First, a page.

Chris Dickerson just had the biggest hit of the Orioles season. He waltzed around the bases after a three-run home run that sparked an exciting comeback win over the Detroit Tigers.
On that Friday night, you might have expected Dickerson to drive into a downtown hotspot with his Lexus SUV or Mercedes to do some celebrating.
Instead, he rode his bicycle home, unrecognized.
“That’s the best part. I don’t anybody would ever expect a professional athlete to be riding a bike to and from the field,” Dickerson said.
“I can remember we had a sellout the night I had the walkoff. The streets were just mobbed, full of people. I’m sitting there waiting for the light to turn green. People sitting there had no clue. It was great.”
The fans not only didn’t know that Dickerson was riding his bike, but that he’s a fervent environmentalist. Along with former major league pitcher Jack Cassell, Dickerson runs Players for the Planet, trying to use his influence to raise awareness.
“I skateboarded to the park for the first two weeks. Then I upgraded, and I’ve been biking to the park,” Dickerson said.
“I’ve asked the great people at the Global Sports Alliance to track how much I’m saving on my carbon footprint, and how much I’m reducing on my gas and waste. Every day, it’s a short ride to and from the ballpark. I get to cut down on gas for the summer. It’s been great. I’m kind of glad I don’t have my car.”
Dickerson isn’t advocating you do away with your car. He just wants you to become more environmentally conscious.
He’s working on an event in Baltimore, an area that is already sensitive because of the Chesapeake Bay. Along with Brian Matusz, a fellow green teamer, Dickerson, who often warms up for games wearing soccer uniforms and kicking a ball, is planning for a players “War on Waste” like the one he had when he played for the Cincinnati Reds.
“We had such a great response in Cincinnati and other places. When guys are coming out and taking stuff from cars, people bringing out their old TVs, computers, hard drives,” Dickerson said. “I’ve got a great response. It should be a turnout if we can get this going, we’ll have a lot of guys participating. “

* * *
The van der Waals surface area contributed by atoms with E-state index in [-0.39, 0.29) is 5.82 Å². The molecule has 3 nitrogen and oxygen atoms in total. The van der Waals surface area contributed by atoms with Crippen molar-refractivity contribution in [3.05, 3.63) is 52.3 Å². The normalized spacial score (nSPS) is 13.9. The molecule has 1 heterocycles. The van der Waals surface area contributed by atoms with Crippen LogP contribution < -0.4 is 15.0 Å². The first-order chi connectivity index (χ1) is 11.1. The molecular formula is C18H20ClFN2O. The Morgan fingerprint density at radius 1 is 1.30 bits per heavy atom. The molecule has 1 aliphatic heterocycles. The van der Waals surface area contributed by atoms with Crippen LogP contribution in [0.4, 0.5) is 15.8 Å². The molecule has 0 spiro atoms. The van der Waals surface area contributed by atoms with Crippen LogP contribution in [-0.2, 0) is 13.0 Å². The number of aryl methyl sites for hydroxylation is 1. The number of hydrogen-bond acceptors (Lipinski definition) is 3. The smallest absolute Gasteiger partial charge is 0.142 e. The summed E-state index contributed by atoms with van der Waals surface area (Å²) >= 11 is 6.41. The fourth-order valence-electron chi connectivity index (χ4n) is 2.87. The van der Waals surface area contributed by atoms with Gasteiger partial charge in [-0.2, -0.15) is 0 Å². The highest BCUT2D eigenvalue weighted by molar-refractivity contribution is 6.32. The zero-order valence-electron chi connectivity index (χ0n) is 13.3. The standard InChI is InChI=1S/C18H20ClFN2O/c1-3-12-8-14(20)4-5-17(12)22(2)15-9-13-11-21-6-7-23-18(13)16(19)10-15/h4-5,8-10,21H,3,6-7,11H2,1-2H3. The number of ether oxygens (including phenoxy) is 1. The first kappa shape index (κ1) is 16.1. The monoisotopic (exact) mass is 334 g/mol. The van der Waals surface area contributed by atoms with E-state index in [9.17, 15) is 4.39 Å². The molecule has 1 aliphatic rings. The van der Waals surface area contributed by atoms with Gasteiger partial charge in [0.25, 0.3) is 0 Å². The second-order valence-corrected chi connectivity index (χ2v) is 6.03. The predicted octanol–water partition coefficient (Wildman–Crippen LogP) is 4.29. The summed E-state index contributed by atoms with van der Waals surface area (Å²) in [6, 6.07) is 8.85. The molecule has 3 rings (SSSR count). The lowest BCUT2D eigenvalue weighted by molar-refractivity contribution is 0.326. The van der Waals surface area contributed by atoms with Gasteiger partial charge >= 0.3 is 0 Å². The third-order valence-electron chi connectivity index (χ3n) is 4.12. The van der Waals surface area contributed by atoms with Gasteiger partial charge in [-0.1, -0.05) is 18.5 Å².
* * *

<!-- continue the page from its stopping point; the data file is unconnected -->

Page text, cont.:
Dickerson inherited his environmental background from his father. In Southern California, his dad was a recycler, and when he started going to the beach, he was angered by waste.
“[I] saw all the stuff that was left behind, the irresponsibility of putting away our waste, plastic bags, bottles, cans, floating in our ocean, and then from an industrial standpoint, reducing toxic materials, being responsible for where those are let out, all the development kind of rushed into the water,” Dickerson said.
“You’d go out there and guys would get sick, really sick from all the stuff that was in the water. It was a number of different occurrences, soccer teams, kids wouldn’t show up because the smog level was too high in LA.”
When he got into pro ball, he watched former Vice President Al Gore’s movie, “An Inconvenient Truth.”
“That was a real eye-opener for me as far as what’s going on and where we’re headed if we don’t do something,” Dickerson said.
By then, he was in Triple-A, and saw that there was a lot he could do. Unlike the lower minors where players brought their own drinks, in Triple-A, there were refrigerators stocked with bottled drinks.
“In July when it gets really hot, they’ll go through four, five, six bottles a day. They take them, they leave them out to the field, they throw them out in the trash can. They throw them out in the clubhouse without a second thought,” Dickerson said.
He saw an ad for SIGG bottles and ready a Time magazine article about the environment, and he was more fervent than ever.
“I wanted to find a way to make a footprint on it, and so I contacted SIGG and I asked them to send us 15 reusable water bottles to try and reduce our use in the clubhouse,” Dickerson said.
“I got to the big leagues that year, and by the time I got there, I already these fan signs, kind of like a green fan club, and I kind of discovered the buzz that there was a concern among sports fans and everybody that something needed to be done to make a change somehow.”
Today, Dickerson has 50 players helping.
“It’s just gone from just doing reusable water bottles to reaching out to high schools, providing recycling bins, waste bins. It’s a process, and we’re continuing to grow, continuing to come up with new ideas in that environmental spectrum,” Dickerson said.